Although real incomes remain under pressure, the economic outlook is bolstered by a resilient labour market, moderating inflation and rising wages. The eurozone unemployment rate fell to a record low of 6.5% in April, compared to a peak of more than 12% in 20135.

The tight labour market has driven up annual wage growth, which surged by a record 5.7% in the final quarter of last year6. This, however, has still not been enough to offset the increase in the cost of living over the same period.

Consumer confidence has slowly recovered, albeit from a very low base. The eurozone consumer confidence index rose to -17.5 in April from -19.1 in March, hitting its highest level in more than a year7. Despite some hopeful signs, household consumption will likely remain constrained over the next couple of years and weigh on growth prospects.

Industrial production remains weak

Despite stronger demand, improving supply chains and lower energy prices, industrial production continues to lag the recovery in the service sector. In March, euro area industrial production contracted by 4.1%8 and the S&P Global Eurozone Manufacturing PMI fell to 45.8 in April9.

While current output levels are robust, as manufacturers rush to fulfil a backlog of orders, the volume of new orders is disappointing and has declined for eleven consecutive months. In anticipation of more economic weakness, producers have cut inventory levels and employment in the sector grew at its slowest pace in more than two years.

Geographically speaking, southern European manufacturers have been outperforming their northern counterparts, with Greece and Spain topping the league table. Meanwhile, German activity has softened and industrial action has hit French output.

On a positive note, input costs fell for the first time since the pandemic. This should eventually filter through to lower prices and ultimately help stimulate demand, albeit taking some time to come to fruition.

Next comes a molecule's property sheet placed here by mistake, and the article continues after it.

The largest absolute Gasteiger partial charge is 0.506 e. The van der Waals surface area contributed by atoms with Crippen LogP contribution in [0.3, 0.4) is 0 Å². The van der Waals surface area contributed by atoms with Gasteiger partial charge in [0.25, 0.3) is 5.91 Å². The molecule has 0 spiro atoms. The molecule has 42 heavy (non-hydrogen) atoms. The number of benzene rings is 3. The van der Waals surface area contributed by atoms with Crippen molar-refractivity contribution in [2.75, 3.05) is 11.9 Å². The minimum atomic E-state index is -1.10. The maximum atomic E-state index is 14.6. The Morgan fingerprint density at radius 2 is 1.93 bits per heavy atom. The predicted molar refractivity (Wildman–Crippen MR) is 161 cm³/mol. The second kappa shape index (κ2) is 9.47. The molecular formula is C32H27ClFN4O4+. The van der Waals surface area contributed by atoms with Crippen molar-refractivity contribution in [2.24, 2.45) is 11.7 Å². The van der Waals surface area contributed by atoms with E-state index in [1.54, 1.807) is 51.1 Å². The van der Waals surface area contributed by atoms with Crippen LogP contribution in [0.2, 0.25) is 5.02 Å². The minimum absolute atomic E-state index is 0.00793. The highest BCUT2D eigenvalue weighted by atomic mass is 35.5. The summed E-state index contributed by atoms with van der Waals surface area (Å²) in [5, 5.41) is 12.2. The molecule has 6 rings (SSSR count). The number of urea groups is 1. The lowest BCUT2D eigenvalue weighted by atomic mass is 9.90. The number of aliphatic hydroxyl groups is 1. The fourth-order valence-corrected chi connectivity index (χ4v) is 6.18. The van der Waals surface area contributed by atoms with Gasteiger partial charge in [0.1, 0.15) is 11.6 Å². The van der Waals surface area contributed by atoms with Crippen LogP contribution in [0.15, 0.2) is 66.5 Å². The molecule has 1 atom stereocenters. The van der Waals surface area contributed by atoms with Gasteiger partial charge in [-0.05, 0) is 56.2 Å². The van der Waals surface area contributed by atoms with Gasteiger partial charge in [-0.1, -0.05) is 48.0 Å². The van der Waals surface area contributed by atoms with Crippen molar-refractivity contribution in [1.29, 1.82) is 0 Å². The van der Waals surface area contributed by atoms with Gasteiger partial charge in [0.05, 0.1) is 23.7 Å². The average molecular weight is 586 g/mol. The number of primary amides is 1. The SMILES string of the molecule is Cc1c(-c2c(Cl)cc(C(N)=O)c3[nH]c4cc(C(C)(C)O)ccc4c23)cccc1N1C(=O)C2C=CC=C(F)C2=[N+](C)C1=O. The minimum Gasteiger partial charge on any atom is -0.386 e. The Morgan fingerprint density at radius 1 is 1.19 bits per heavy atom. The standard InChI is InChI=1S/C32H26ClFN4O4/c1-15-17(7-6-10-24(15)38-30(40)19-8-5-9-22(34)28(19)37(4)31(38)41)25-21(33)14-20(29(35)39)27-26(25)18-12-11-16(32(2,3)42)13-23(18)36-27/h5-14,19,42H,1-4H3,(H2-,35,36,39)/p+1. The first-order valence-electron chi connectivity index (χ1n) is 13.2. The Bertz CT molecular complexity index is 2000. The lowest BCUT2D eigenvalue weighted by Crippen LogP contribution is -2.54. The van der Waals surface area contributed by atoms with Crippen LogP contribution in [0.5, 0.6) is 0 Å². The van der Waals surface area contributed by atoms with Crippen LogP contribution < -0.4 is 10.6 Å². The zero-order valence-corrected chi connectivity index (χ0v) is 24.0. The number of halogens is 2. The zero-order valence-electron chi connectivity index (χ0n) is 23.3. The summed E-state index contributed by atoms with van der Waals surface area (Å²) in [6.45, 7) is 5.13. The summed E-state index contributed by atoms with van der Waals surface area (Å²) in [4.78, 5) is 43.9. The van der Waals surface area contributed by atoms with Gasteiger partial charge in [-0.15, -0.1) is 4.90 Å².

Green Deal promotes switch to renewable energy

The European Commission (EC) published its legislative proposals for the Green Deal Industrial Plan (GDIP) in February10. This new framework aims to speed up the EU’s green transition and create a more competitive environment for the region’s net-zero industry. Financing will come from a third of the €1.8 trillion set aside for the Next Generation EU Recovery Plan and the EU’s seven-year budget11.

Under these proposals, the EC wants to change the EU’s climate, energy, transport and taxation policies to help reduce net greenhouse gas emissions by at least 55% by 2030, compared to the levels in the 1990s11.

The green strategy is based around four major pillars. First, create a more predictable and simplified regulatory environment. Second, accelerate the funding of investments in clean-tech industries, while preserving the integrity of the single market. Third, establish a skilled workforce to support the green transition. Fourth, expand free-trade agreements to promote green transition at a global level and export good environmental practises, while defending the single market from unfair trade practices.